Tailgating – incidents are declining.

  • The number of reported accidents in Great Britain when following too close was a contributory factor fell to 3,584 over one year, latest official figures reveal
  • It means that tailgating accidents have halved over last five years
  • Leading driving experience provider TrackDays.co.uk welcomes the huge fall

The number of reported road accidents when following too close to another vehicle was a contributory factor has almost halved in just five years, according to analysis by TrackDays.co.uk of official government figures.

Indeed, the figures from the Department for Transport highlight that the reported accidents when following too close was a contributory factor have dropped dramatically by 48% year-on-year, from 7,023 in 2015 to just 3,582 in 2019, the latest year for which full figures are available.

It is one of the largest percentage drops of all the contributory causes of accidents caused by an injudicious action, which means due to a lack of judgement.

Dan Jones, operations manager at TrackDays.co.uk, said: “It’s very welcome to see such a dramatic drop in the number of reported accidents when following too close was a contributory factor.

“It could be due to a number of factors, perhaps most importantly though advanced safety features on modern cars, such as adaptive cruise control which help keep a safe distance from the car in front. But it would also be nice to think that drivers are now calmer and more considerate to their fellow road users.”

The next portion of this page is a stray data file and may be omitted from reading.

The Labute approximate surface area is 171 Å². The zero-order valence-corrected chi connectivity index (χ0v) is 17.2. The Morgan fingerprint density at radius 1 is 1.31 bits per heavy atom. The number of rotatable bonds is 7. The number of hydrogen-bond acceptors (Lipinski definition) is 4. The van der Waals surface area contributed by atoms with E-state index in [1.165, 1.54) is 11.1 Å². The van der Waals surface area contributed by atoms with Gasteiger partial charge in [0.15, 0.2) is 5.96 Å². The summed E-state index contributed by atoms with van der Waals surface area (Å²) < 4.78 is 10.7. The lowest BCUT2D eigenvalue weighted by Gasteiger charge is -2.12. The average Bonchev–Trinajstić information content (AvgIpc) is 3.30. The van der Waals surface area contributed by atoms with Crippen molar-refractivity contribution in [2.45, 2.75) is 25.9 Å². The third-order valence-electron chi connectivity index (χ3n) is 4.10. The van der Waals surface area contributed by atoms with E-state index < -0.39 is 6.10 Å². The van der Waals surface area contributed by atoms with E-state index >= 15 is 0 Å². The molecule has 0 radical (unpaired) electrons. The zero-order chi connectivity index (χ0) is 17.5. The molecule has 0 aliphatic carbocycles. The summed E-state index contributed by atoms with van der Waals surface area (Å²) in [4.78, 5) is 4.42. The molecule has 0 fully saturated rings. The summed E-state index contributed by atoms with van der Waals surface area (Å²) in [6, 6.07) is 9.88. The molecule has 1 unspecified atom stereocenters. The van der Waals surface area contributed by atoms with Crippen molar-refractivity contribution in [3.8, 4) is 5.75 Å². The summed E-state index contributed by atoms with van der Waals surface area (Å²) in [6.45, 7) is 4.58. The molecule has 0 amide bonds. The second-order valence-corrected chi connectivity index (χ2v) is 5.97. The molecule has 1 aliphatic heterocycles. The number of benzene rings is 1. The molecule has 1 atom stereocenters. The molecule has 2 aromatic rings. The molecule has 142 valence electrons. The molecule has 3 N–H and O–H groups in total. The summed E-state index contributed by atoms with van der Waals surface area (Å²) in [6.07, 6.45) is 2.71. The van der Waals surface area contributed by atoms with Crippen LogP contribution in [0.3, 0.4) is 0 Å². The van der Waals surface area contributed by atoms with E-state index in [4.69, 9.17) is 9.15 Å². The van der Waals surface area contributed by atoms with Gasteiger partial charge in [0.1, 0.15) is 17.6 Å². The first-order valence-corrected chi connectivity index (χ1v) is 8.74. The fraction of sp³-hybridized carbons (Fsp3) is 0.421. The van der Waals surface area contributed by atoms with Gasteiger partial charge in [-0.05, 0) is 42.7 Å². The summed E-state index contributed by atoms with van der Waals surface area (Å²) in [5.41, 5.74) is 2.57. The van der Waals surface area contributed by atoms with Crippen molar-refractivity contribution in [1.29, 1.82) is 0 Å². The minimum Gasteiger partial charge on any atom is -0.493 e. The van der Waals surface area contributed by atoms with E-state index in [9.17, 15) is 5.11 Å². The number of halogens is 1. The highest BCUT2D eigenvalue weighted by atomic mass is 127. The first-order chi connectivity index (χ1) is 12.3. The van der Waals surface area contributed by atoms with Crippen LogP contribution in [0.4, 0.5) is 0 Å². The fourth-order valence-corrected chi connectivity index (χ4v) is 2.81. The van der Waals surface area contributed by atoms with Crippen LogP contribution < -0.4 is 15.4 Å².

Meanwhile, more welcome news highlighted how the number of reported accidents when travelling too fast for the conditions was a contributory factor was also on a long-term decline, showing a significant decrease from 7,361 in 2015 to 4,666 in 2019, a decrease of 36%.

Additionally, there are also fewer reported accidents when disobeying automatic traffic signals, and disobeying ‘Give Way’ or ‘Stop’ signs and markings was a contributory factor.

Dan added: “Brits do appear to be becoming safer motorists in certain areas of driving, which has to be good news for all road users.”

For more information about TrackDays.co.uk, which offers a variety of driver training courses, including Young Driver Training for juniors aged 10 – 17, visit www.trackdays.co.uk.

Christopher Macgowan


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